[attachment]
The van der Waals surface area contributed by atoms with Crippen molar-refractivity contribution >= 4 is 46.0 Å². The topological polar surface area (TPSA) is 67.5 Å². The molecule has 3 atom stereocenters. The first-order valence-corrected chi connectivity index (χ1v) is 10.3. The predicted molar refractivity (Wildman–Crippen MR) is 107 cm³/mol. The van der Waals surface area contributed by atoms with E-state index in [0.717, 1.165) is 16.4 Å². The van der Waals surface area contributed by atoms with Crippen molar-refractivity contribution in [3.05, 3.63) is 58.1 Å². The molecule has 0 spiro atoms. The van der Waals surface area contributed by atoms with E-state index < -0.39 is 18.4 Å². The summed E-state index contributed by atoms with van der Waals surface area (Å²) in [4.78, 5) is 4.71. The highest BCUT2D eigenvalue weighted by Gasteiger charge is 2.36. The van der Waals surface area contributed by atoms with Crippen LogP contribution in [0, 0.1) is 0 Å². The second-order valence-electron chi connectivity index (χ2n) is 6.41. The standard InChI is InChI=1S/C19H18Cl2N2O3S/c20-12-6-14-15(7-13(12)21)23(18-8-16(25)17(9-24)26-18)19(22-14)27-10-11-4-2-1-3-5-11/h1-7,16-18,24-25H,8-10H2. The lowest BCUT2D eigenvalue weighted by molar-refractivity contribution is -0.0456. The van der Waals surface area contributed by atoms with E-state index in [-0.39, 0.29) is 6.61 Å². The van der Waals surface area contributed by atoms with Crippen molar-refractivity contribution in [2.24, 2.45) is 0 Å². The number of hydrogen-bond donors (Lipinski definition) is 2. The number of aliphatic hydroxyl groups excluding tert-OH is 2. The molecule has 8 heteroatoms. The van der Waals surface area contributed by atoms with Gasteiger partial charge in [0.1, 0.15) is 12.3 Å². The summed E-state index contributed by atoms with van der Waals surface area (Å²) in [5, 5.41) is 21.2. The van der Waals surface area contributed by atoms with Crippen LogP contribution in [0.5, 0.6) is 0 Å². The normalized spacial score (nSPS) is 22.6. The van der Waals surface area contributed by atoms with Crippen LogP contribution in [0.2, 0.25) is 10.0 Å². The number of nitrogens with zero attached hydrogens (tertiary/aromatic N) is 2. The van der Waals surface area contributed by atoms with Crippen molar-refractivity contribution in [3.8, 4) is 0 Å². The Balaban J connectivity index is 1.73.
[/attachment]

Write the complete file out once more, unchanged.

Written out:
The van der Waals surface area contributed by atoms with Crippen molar-refractivity contribution >= 4 is 46.0 Å². The topological polar surface area (TPSA) is 67.5 Å². The molecule has 3 atom stereocenters. The first-order valence-corrected chi connectivity index (χ1v) is 10.3. The predicted molar refractivity (Wildman–Crippen MR) is 107 cm³/mol. The van der Waals surface area contributed by atoms with E-state index in [0.717, 1.165) is 16.4 Å². The van der Waals surface area contributed by atoms with Crippen molar-refractivity contribution in [3.05, 3.63) is 58.1 Å². The molecule has 0 spiro atoms. The van der Waals surface area contributed by atoms with E-state index < -0.39 is 18.4 Å². The summed E-state index contributed by atoms with van der Waals surface area (Å²) in [4.78, 5) is 4.71. The highest BCUT2D eigenvalue weighted by Gasteiger charge is 2.36. The van der Waals surface area contributed by atoms with Crippen LogP contribution in [0, 0.1) is 0 Å². The second-order valence-electron chi connectivity index (χ2n) is 6.41. The standard InChI is InChI=1S/C19H18Cl2N2O3S/c20-12-6-14-15(7-13(12)21)23(18-8-16(25)17(9-24)26-18)19(22-14)27-10-11-4-2-1-3-5-11/h1-7,16-18,24-25H,8-10H2. The lowest BCUT2D eigenvalue weighted by molar-refractivity contribution is -0.0456. The van der Waals surface area contributed by atoms with E-state index in [-0.39, 0.29) is 6.61 Å². The van der Waals surface area contributed by atoms with Crippen molar-refractivity contribution in [2.24, 2.45) is 0 Å². The number of hydrogen-bond donors (Lipinski definition) is 2. The number of aliphatic hydroxyl groups excluding tert-OH is 2. The molecule has 8 heteroatoms. The van der Waals surface area contributed by atoms with Gasteiger partial charge in [0.1, 0.15) is 12.3 Å². The summed E-state index contributed by atoms with van der Waals surface area (Å²) in [5, 5.41) is 21.2. The van der Waals surface area contributed by atoms with Crippen LogP contribution in [0.5, 0.6) is 0 Å². The normalized spacial score (nSPS) is 22.6. The van der Waals surface area contributed by atoms with Crippen LogP contribution in [0.2, 0.25) is 10.0 Å². The number of nitrogens with zero attached hydrogens (tertiary/aromatic N) is 2. The van der Waals surface area contributed by atoms with Crippen molar-refractivity contribution in [3.8, 4) is 0 Å². The Balaban J connectivity index is 1.73.